With 86 percent of construction dollars going to the renovation of existing buildings, the American Society of Heating, Refrigerating and Air-Conditioning Engineers (ASHRAE) and the Illuminating Engineering Society (IES) are revising ANSI/ASHRAE/IESNA Standard 100-2006, Energy Conservation in Existing Buildings.

The standard is open for an advisory public review until May 25, 2011. ASHRAE’s advisory-public-review process is designed to seek suggestions for new, unusual, or potentially controversial elements of a proposed standard. Unlike ASHRAE’s formal calls for public comments, comments received under advisory public reviews are supportive and do not need to be resolved.

Of the 94.6 quadrillion Btu of energy consumed in the United States in 2009, 42 percent was used by commercial and residential buildings. Over the next 24 years, national consumption of electricity and natural gas is expected to grow by more than 22 percent and 16 percent, respectively. Over the same period, the amount of commercial and residential floor space is expected to increase by 37 percent and 17 percent, respectively.

“In order to offset the growing amount of floor space and subsequent increased energy demands, existing buildings must improve their efficiency, even if every new square foot were built and operated at net-zero energy,” Rick Hermans, chair of the Standard 100 committee, said. “ASHRAE and IES are working to make Standard 100 the best source of practical, accurate, and cost-effective design guidance for existing buildings.”

The revised standard provides comprehensive and detailed descriptions of processes and procedures for energy-efficiency improvements in existing residential and commercial buildings.

“Cities like New York, which are constrained in their development due to infrastructure limitations, can use this tool to renovate their existing-building stock, freeing up energy for new developments,” ASHRAE Presidential Member Gordon Holness said. “Since the standard sets specific energy targets based on building type and climate zone, it can also be used by state and federal agencies and by utility companies as a means of validating building-efficiency improvements as a result of tax-rebate and incentive programs.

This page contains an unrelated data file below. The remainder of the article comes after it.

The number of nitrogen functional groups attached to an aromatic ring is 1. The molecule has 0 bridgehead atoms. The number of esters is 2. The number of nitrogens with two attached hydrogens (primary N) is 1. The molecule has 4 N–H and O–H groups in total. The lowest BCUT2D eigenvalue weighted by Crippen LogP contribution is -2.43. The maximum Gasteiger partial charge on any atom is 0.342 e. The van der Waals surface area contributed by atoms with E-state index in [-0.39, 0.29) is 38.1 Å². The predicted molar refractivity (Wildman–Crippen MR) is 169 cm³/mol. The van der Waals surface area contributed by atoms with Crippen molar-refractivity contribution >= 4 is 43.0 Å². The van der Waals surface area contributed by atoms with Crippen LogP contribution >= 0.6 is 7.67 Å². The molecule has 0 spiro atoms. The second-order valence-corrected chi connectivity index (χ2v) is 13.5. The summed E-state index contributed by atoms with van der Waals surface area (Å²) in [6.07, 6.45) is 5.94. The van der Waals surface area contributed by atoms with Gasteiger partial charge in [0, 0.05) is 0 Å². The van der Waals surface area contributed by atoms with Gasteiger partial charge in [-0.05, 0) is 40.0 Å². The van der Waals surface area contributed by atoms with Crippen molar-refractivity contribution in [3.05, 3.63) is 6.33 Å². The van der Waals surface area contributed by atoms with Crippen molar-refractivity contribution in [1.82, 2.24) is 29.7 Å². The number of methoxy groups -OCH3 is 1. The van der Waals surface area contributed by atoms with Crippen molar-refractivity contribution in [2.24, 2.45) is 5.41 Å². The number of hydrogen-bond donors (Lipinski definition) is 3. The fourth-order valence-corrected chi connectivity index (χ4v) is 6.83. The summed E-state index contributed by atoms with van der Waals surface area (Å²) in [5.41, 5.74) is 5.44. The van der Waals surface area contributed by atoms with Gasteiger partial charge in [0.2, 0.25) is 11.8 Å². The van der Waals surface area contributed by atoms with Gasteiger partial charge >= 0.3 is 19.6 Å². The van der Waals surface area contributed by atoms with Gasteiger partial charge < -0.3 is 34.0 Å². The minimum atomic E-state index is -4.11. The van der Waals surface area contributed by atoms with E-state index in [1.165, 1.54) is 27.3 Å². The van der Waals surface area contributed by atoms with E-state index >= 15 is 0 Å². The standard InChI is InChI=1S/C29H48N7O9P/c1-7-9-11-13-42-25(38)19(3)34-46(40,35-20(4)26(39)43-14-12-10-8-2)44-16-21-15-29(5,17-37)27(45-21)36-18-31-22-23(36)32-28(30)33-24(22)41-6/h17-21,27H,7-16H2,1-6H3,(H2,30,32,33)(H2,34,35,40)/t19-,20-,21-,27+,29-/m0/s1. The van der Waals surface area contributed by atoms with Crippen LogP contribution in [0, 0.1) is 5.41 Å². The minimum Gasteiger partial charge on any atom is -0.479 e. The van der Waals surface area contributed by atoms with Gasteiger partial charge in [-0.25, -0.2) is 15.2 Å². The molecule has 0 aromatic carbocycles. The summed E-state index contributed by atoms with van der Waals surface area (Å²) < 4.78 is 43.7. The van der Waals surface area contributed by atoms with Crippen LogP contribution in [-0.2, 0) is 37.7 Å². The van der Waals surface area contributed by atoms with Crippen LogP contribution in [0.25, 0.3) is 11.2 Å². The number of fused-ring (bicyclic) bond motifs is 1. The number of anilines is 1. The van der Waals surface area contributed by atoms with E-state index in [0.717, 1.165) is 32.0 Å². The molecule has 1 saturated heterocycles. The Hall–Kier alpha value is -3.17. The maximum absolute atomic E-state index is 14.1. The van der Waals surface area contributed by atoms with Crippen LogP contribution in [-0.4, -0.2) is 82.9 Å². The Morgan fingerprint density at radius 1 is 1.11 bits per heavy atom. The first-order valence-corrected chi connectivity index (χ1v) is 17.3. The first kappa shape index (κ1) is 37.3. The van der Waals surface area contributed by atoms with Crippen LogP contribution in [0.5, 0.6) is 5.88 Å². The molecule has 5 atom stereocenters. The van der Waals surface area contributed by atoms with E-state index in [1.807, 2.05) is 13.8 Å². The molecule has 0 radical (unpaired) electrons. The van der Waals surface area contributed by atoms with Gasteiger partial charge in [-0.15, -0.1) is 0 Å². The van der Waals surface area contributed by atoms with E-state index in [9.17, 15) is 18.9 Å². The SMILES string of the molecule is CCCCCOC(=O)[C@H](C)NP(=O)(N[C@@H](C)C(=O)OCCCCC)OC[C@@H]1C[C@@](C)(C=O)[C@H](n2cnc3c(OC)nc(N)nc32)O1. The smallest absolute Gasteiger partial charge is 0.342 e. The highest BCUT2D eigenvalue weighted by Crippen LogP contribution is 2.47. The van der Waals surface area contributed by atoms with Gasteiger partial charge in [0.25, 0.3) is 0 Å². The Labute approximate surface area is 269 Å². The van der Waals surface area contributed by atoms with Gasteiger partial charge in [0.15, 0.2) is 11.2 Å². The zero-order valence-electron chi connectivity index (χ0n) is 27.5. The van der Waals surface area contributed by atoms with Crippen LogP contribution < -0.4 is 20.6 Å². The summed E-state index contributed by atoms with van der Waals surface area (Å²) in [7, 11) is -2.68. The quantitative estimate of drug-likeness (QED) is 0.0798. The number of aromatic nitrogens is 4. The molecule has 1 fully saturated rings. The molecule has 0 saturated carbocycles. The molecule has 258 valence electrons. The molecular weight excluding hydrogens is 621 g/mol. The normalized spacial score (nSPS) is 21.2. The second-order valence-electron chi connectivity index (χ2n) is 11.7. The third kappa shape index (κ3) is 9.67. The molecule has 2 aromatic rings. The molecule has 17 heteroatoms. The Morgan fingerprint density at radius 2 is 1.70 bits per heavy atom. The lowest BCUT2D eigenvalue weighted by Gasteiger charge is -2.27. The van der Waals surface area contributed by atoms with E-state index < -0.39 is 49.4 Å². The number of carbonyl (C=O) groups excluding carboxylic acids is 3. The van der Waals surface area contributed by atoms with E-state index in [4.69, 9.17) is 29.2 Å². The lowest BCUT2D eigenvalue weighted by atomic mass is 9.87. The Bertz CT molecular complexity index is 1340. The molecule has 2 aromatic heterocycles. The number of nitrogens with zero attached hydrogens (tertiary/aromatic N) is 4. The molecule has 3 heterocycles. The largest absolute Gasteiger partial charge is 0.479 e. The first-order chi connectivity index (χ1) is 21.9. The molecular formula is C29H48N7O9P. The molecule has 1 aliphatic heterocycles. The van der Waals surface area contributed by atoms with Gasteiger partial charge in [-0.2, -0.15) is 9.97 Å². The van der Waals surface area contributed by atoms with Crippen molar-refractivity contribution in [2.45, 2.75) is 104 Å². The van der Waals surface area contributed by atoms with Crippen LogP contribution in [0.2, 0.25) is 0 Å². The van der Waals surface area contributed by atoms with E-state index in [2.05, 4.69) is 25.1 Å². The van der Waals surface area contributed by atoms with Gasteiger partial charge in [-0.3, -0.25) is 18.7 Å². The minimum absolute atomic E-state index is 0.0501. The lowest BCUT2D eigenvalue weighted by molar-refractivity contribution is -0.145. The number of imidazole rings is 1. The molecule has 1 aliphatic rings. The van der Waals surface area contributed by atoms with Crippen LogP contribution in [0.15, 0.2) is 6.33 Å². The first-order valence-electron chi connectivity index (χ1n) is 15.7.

"Given that 75 to 80 percent of all buildings that will exist in the year 2030 exist today, this rewritten standard gives us a vital resource to fulfill our sustainability goals," Holness continued. "President Obama recently announced a series of tax and regulatory changes with a collective goal for a 20-percent reduction in energy use in commercial buildings by the year 2020. That can only be achieved by addressing our existing-building stock."

The standard addresses major and minor modifications of residential and commercial buildings and identifies an energy target for 53 building types in 16 climate zones/sub-zones. The standard also identifies energy-efficiency requirements for buildings without energy targets—mostly industrial and agricultural facilities, data centers, and special laboratories—and provides multiple levels of compliance.

The standard establishes requirements for developing energy-management and operation-and-maintenance plans. Included are criteria for energy-use surveys, auditing, implementation, and verification. Appendices for life-cycle-cost-analysis procedures and identification of potential energy-efficiency measures are included.

“Through this advisory public review, we are seeking broad and general comments on the text of the standard, the concepts of requirements, and opinions about the value of the standard,” Hermans said. “Throughout the text, there are questions seeking your advice as reviewers of this draft document. Please look at these questions, and add your thoughts, answers, and comments in the ASHRAE comments database as described in the instructions.”

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